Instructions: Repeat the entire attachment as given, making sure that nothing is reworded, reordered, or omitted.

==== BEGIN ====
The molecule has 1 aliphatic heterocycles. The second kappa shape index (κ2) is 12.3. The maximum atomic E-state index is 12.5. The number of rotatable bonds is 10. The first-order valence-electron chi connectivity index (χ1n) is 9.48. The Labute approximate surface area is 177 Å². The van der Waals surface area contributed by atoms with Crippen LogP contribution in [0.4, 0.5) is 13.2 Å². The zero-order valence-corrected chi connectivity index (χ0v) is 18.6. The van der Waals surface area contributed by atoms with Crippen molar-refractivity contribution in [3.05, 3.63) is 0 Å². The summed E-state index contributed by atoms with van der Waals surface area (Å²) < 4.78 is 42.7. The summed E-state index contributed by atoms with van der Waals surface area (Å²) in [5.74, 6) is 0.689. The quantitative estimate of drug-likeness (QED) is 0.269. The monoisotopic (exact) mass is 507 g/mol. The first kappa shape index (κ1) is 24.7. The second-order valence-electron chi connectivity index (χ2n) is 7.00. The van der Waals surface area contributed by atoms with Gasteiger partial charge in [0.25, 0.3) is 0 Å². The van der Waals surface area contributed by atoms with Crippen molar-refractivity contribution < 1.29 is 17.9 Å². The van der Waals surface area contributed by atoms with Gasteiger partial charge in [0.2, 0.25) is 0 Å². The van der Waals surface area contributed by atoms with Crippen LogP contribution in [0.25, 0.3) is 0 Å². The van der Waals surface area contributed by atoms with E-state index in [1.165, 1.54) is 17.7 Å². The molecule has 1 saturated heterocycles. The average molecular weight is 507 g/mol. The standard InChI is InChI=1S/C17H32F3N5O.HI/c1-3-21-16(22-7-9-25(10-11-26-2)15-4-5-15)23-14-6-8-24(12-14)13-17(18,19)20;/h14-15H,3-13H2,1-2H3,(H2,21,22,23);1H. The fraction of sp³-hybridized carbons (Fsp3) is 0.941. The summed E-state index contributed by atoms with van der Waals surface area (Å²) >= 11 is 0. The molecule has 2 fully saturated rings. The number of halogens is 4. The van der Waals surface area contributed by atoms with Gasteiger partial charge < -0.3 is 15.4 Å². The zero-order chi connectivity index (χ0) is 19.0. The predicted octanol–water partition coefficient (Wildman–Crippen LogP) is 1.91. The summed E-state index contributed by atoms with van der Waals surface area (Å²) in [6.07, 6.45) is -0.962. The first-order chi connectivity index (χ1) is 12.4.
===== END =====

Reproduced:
The molecule has 1 aliphatic heterocycles. The second kappa shape index (κ2) is 12.3. The maximum atomic E-state index is 12.5. The number of rotatable bonds is 10. The first-order valence-electron chi connectivity index (χ1n) is 9.48. The Labute approximate surface area is 177 Å². The van der Waals surface area contributed by atoms with Crippen LogP contribution in [0.4, 0.5) is 13.2 Å². The zero-order valence-corrected chi connectivity index (χ0v) is 18.6. The van der Waals surface area contributed by atoms with Crippen molar-refractivity contribution in [3.05, 3.63) is 0 Å². The summed E-state index contributed by atoms with van der Waals surface area (Å²) < 4.78 is 42.7. The summed E-state index contributed by atoms with van der Waals surface area (Å²) in [5.74, 6) is 0.689. The quantitative estimate of drug-likeness (QED) is 0.269. The monoisotopic (exact) mass is 507 g/mol. The first kappa shape index (κ1) is 24.7. The second-order valence-electron chi connectivity index (χ2n) is 7.00. The van der Waals surface area contributed by atoms with Gasteiger partial charge in [0.25, 0.3) is 0 Å². The van der Waals surface area contributed by atoms with Crippen molar-refractivity contribution < 1.29 is 17.9 Å². The van der Waals surface area contributed by atoms with Gasteiger partial charge in [0.2, 0.25) is 0 Å². The van der Waals surface area contributed by atoms with Crippen LogP contribution in [0.25, 0.3) is 0 Å². The van der Waals surface area contributed by atoms with E-state index in [1.165, 1.54) is 17.7 Å². The molecule has 1 saturated heterocycles. The average molecular weight is 507 g/mol. The standard InChI is InChI=1S/C17H32F3N5O.HI/c1-3-21-16(22-7-9-25(10-11-26-2)15-4-5-15)23-14-6-8-24(12-14)13-17(18,19)20;/h14-15H,3-13H2,1-2H3,(H2,21,22,23);1H. The fraction of sp³-hybridized carbons (Fsp3) is 0.941. The summed E-state index contributed by atoms with van der Waals surface area (Å²) >= 11 is 0. The molecule has 2 fully saturated rings. The number of halogens is 4. The van der Waals surface area contributed by atoms with Gasteiger partial charge < -0.3 is 15.4 Å². The zero-order chi connectivity index (χ0) is 19.0. The predicted octanol–water partition coefficient (Wildman–Crippen LogP) is 1.91. The summed E-state index contributed by atoms with van der Waals surface area (Å²) in [6.07, 6.45) is -0.962. The first-order chi connectivity index (χ1) is 12.4.